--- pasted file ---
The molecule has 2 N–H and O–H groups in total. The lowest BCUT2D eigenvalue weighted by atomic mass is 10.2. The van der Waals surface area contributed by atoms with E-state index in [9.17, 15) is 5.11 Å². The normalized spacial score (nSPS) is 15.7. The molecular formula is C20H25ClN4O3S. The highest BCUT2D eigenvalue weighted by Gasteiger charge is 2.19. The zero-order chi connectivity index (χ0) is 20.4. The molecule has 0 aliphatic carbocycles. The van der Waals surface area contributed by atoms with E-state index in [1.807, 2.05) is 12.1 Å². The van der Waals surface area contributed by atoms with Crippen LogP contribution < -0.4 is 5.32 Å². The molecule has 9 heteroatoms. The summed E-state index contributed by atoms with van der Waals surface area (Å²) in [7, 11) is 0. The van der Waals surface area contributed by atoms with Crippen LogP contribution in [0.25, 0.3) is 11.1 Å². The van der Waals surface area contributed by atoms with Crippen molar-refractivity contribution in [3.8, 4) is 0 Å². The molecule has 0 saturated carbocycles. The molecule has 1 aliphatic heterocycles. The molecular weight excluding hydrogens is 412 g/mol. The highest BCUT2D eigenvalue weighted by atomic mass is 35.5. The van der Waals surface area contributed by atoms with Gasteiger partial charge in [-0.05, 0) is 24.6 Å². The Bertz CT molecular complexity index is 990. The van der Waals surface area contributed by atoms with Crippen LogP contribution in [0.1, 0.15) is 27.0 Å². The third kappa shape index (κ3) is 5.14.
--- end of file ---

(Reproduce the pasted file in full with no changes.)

The molecule has 2 N–H and O–H groups in total. The lowest BCUT2D eigenvalue weighted by atomic mass is 10.2. The van der Waals surface area contributed by atoms with E-state index in [9.17, 15) is 5.11 Å². The normalized spacial score (nSPS) is 15.7. The molecular formula is C20H25ClN4O3S. The highest BCUT2D eigenvalue weighted by Gasteiger charge is 2.19. The zero-order chi connectivity index (χ0) is 20.4. The molecule has 0 aliphatic carbocycles. The van der Waals surface area contributed by atoms with E-state index in [1.807, 2.05) is 12.1 Å². The van der Waals surface area contributed by atoms with Crippen LogP contribution < -0.4 is 5.32 Å². The molecule has 9 heteroatoms. The summed E-state index contributed by atoms with van der Waals surface area (Å²) in [7, 11) is 0. The van der Waals surface area contributed by atoms with Crippen LogP contribution in [0.25, 0.3) is 11.1 Å². The van der Waals surface area contributed by atoms with Crippen molar-refractivity contribution in [3.8, 4) is 0 Å². The molecule has 0 saturated carbocycles. The molecule has 1 aliphatic heterocycles. The molecular weight excluding hydrogens is 412 g/mol. The highest BCUT2D eigenvalue weighted by atomic mass is 35.5. The van der Waals surface area contributed by atoms with Gasteiger partial charge in [-0.05, 0) is 24.6 Å². The Bertz CT molecular complexity index is 990. The van der Waals surface area contributed by atoms with Crippen LogP contribution in [0.1, 0.15) is 27.0 Å². The third kappa shape index (κ3) is 5.14.